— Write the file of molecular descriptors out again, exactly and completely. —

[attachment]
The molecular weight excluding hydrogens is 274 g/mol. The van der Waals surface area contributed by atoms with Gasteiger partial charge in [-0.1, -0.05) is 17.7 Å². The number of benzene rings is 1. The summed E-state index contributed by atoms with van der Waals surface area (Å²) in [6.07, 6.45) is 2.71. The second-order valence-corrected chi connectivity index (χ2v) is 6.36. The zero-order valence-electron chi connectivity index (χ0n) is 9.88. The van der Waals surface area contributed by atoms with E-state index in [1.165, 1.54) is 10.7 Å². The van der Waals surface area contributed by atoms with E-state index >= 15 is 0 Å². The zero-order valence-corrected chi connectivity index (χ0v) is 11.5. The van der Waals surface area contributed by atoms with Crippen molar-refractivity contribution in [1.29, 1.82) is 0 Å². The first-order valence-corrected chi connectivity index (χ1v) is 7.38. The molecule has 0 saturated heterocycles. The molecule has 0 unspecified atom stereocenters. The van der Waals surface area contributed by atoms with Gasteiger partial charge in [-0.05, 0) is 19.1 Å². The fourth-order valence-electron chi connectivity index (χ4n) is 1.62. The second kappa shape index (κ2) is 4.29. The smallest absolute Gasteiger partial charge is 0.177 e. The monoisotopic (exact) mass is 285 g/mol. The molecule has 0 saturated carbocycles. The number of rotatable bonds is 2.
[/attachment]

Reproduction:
The molecular weight excluding hydrogens is 274 g/mol. The van der Waals surface area contributed by atoms with Gasteiger partial charge in [-0.1, -0.05) is 17.7 Å². The number of benzene rings is 1. The summed E-state index contributed by atoms with van der Waals surface area (Å²) in [6.07, 6.45) is 2.71. The second-order valence-corrected chi connectivity index (χ2v) is 6.36. The zero-order valence-electron chi connectivity index (χ0n) is 9.88. The van der Waals surface area contributed by atoms with E-state index in [1.165, 1.54) is 10.7 Å². The van der Waals surface area contributed by atoms with E-state index >= 15 is 0 Å². The zero-order valence-corrected chi connectivity index (χ0v) is 11.5. The van der Waals surface area contributed by atoms with Crippen molar-refractivity contribution in [1.29, 1.82) is 0 Å². The first-order valence-corrected chi connectivity index (χ1v) is 7.38. The molecule has 0 saturated heterocycles. The molecule has 0 unspecified atom stereocenters. The van der Waals surface area contributed by atoms with Gasteiger partial charge in [-0.05, 0) is 19.1 Å². The fourth-order valence-electron chi connectivity index (χ4n) is 1.62. The second kappa shape index (κ2) is 4.29. The smallest absolute Gasteiger partial charge is 0.177 e. The monoisotopic (exact) mass is 285 g/mol. The molecule has 0 saturated carbocycles. The number of rotatable bonds is 2.